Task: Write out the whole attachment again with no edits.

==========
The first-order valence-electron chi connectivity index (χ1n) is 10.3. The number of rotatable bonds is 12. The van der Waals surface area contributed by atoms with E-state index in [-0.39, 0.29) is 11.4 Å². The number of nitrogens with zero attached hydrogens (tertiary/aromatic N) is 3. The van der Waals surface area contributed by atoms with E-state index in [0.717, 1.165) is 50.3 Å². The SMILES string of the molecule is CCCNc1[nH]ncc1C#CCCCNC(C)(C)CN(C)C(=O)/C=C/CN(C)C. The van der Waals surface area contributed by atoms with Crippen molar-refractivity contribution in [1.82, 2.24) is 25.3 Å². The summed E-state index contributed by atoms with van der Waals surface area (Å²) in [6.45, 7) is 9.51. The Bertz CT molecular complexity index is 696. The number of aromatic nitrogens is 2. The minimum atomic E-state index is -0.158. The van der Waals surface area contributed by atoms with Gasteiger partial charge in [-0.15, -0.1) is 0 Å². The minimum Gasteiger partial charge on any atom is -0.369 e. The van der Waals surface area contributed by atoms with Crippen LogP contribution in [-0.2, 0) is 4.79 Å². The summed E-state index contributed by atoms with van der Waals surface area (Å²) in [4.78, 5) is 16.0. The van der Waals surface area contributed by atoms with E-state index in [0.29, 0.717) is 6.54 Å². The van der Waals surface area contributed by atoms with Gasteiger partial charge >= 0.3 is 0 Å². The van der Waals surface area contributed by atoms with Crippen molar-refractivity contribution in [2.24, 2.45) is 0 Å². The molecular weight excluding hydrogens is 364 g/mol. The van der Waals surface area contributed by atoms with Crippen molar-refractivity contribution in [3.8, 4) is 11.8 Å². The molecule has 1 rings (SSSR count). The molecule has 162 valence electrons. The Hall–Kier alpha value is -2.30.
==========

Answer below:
The first-order valence-electron chi connectivity index (χ1n) is 10.3. The number of rotatable bonds is 12. The van der Waals surface area contributed by atoms with E-state index in [-0.39, 0.29) is 11.4 Å². The number of nitrogens with zero attached hydrogens (tertiary/aromatic N) is 3. The van der Waals surface area contributed by atoms with E-state index in [0.717, 1.165) is 50.3 Å². The SMILES string of the molecule is CCCNc1[nH]ncc1C#CCCCNC(C)(C)CN(C)C(=O)/C=C/CN(C)C. The van der Waals surface area contributed by atoms with Crippen molar-refractivity contribution in [1.82, 2.24) is 25.3 Å². The summed E-state index contributed by atoms with van der Waals surface area (Å²) in [6.45, 7) is 9.51. The Bertz CT molecular complexity index is 696. The number of aromatic nitrogens is 2. The minimum atomic E-state index is -0.158. The van der Waals surface area contributed by atoms with Gasteiger partial charge in [-0.15, -0.1) is 0 Å². The minimum Gasteiger partial charge on any atom is -0.369 e. The van der Waals surface area contributed by atoms with Crippen LogP contribution in [-0.2, 0) is 4.79 Å². The summed E-state index contributed by atoms with van der Waals surface area (Å²) in [4.78, 5) is 16.0. The van der Waals surface area contributed by atoms with E-state index in [0.29, 0.717) is 6.54 Å². The van der Waals surface area contributed by atoms with Gasteiger partial charge >= 0.3 is 0 Å². The van der Waals surface area contributed by atoms with Crippen molar-refractivity contribution in [2.24, 2.45) is 0 Å². The molecular weight excluding hydrogens is 364 g/mol. The van der Waals surface area contributed by atoms with Crippen molar-refractivity contribution in [3.8, 4) is 11.8 Å². The molecule has 1 rings (SSSR count). The molecule has 162 valence electrons. The Hall–Kier alpha value is -2.30.